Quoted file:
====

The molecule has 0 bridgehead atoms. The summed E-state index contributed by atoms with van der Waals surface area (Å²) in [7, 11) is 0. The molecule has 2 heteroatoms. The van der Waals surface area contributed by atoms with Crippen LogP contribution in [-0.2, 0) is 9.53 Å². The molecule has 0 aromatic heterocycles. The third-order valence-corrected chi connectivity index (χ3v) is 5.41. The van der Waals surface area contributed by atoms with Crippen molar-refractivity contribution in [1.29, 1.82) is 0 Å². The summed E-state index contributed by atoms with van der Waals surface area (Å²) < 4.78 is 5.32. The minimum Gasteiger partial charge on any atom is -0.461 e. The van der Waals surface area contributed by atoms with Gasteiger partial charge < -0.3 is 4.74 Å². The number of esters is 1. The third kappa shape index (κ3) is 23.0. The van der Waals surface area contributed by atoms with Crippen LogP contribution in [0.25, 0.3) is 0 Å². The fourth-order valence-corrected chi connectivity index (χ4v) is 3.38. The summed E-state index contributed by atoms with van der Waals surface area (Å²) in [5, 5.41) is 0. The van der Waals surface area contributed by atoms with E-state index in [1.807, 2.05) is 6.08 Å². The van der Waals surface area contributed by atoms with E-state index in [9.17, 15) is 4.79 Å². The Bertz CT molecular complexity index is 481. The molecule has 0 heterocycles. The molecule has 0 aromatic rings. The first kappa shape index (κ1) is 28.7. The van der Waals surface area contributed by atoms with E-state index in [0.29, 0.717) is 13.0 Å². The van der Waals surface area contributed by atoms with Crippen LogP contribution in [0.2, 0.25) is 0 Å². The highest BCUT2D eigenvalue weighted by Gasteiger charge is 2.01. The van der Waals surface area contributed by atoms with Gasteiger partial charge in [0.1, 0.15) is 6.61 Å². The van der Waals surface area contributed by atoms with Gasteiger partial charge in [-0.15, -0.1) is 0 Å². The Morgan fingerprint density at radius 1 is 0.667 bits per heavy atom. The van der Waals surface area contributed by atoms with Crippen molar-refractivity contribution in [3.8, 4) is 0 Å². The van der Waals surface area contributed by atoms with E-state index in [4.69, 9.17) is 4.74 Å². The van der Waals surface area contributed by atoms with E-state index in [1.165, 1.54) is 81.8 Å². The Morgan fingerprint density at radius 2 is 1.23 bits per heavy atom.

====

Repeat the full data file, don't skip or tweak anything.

The molecule has 0 bridgehead atoms. The summed E-state index contributed by atoms with van der Waals surface area (Å²) in [7, 11) is 0. The molecule has 2 heteroatoms. The van der Waals surface area contributed by atoms with Crippen LogP contribution in [-0.2, 0) is 9.53 Å². The molecule has 0 aromatic heterocycles. The third-order valence-corrected chi connectivity index (χ3v) is 5.41. The van der Waals surface area contributed by atoms with Crippen molar-refractivity contribution in [1.29, 1.82) is 0 Å². The summed E-state index contributed by atoms with van der Waals surface area (Å²) < 4.78 is 5.32. The minimum Gasteiger partial charge on any atom is -0.461 e. The van der Waals surface area contributed by atoms with Gasteiger partial charge < -0.3 is 4.74 Å². The number of esters is 1. The third kappa shape index (κ3) is 23.0. The van der Waals surface area contributed by atoms with Crippen LogP contribution in [0.25, 0.3) is 0 Å². The fourth-order valence-corrected chi connectivity index (χ4v) is 3.38. The summed E-state index contributed by atoms with van der Waals surface area (Å²) in [5, 5.41) is 0. The van der Waals surface area contributed by atoms with E-state index in [1.807, 2.05) is 6.08 Å². The van der Waals surface area contributed by atoms with E-state index in [9.17, 15) is 4.79 Å². The Bertz CT molecular complexity index is 481. The molecule has 0 heterocycles. The molecule has 0 aromatic rings. The first kappa shape index (κ1) is 28.7. The van der Waals surface area contributed by atoms with E-state index in [0.29, 0.717) is 13.0 Å². The van der Waals surface area contributed by atoms with Crippen LogP contribution in [0.2, 0.25) is 0 Å². The highest BCUT2D eigenvalue weighted by Gasteiger charge is 2.01. The van der Waals surface area contributed by atoms with Gasteiger partial charge in [0.1, 0.15) is 6.61 Å². The van der Waals surface area contributed by atoms with Gasteiger partial charge in [-0.15, -0.1) is 0 Å². The Morgan fingerprint density at radius 1 is 0.667 bits per heavy atom. The van der Waals surface area contributed by atoms with Crippen molar-refractivity contribution in [3.8, 4) is 0 Å². The van der Waals surface area contributed by atoms with E-state index in [4.69, 9.17) is 4.74 Å². The van der Waals surface area contributed by atoms with E-state index in [1.165, 1.54) is 81.8 Å². The Morgan fingerprint density at radius 2 is 1.23 bits per heavy atom.